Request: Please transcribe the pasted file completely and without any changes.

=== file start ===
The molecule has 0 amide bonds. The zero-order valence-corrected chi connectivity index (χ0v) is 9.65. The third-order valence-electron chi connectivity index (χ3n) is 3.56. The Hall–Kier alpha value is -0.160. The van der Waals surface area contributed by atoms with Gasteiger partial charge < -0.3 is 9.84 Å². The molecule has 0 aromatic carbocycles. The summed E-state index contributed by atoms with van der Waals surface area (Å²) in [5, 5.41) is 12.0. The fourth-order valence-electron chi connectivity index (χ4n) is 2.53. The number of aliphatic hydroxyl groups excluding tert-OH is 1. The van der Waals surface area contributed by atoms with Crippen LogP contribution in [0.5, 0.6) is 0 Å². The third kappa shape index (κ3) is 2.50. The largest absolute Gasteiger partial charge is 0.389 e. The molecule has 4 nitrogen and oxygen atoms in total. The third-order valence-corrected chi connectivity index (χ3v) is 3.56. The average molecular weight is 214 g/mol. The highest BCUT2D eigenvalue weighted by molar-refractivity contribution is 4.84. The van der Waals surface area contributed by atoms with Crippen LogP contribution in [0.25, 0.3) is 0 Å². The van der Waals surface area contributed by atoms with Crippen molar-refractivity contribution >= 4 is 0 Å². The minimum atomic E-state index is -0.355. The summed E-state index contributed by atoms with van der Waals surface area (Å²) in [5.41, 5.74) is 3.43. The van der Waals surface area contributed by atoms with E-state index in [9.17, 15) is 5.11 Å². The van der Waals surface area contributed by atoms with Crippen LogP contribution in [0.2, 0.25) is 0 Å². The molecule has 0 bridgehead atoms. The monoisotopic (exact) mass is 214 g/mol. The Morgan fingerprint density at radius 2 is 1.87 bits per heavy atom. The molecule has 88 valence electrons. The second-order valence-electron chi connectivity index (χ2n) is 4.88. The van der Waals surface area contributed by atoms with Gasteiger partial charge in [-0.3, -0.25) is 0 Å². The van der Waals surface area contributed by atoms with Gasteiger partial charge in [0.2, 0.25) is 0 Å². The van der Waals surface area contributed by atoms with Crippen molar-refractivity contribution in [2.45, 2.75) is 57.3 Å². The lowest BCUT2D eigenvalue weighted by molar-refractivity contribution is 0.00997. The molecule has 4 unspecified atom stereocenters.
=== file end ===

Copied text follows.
The molecule has 0 amide bonds. The zero-order valence-corrected chi connectivity index (χ0v) is 9.65. The third-order valence-electron chi connectivity index (χ3n) is 3.56. The Hall–Kier alpha value is -0.160. The van der Waals surface area contributed by atoms with Gasteiger partial charge < -0.3 is 9.84 Å². The molecule has 0 aromatic carbocycles. The summed E-state index contributed by atoms with van der Waals surface area (Å²) in [5, 5.41) is 12.0. The fourth-order valence-electron chi connectivity index (χ4n) is 2.53. The number of aliphatic hydroxyl groups excluding tert-OH is 1. The van der Waals surface area contributed by atoms with Crippen LogP contribution in [0.5, 0.6) is 0 Å². The third kappa shape index (κ3) is 2.50. The largest absolute Gasteiger partial charge is 0.389 e. The molecule has 4 nitrogen and oxygen atoms in total. The third-order valence-corrected chi connectivity index (χ3v) is 3.56. The average molecular weight is 214 g/mol. The highest BCUT2D eigenvalue weighted by molar-refractivity contribution is 4.84. The van der Waals surface area contributed by atoms with Crippen LogP contribution in [0.25, 0.3) is 0 Å². The van der Waals surface area contributed by atoms with Crippen molar-refractivity contribution >= 4 is 0 Å². The minimum atomic E-state index is -0.355. The summed E-state index contributed by atoms with van der Waals surface area (Å²) in [5.41, 5.74) is 3.43. The van der Waals surface area contributed by atoms with E-state index in [9.17, 15) is 5.11 Å². The van der Waals surface area contributed by atoms with Crippen LogP contribution in [0.2, 0.25) is 0 Å². The molecule has 0 bridgehead atoms. The monoisotopic (exact) mass is 214 g/mol. The Morgan fingerprint density at radius 2 is 1.87 bits per heavy atom. The molecule has 88 valence electrons. The second-order valence-electron chi connectivity index (χ2n) is 4.88. The van der Waals surface area contributed by atoms with Gasteiger partial charge in [-0.3, -0.25) is 0 Å². The van der Waals surface area contributed by atoms with Gasteiger partial charge in [0.2, 0.25) is 0 Å². The van der Waals surface area contributed by atoms with Crippen molar-refractivity contribution in [2.45, 2.75) is 57.3 Å². The lowest BCUT2D eigenvalue weighted by molar-refractivity contribution is 0.00997. The molecule has 4 unspecified atom stereocenters.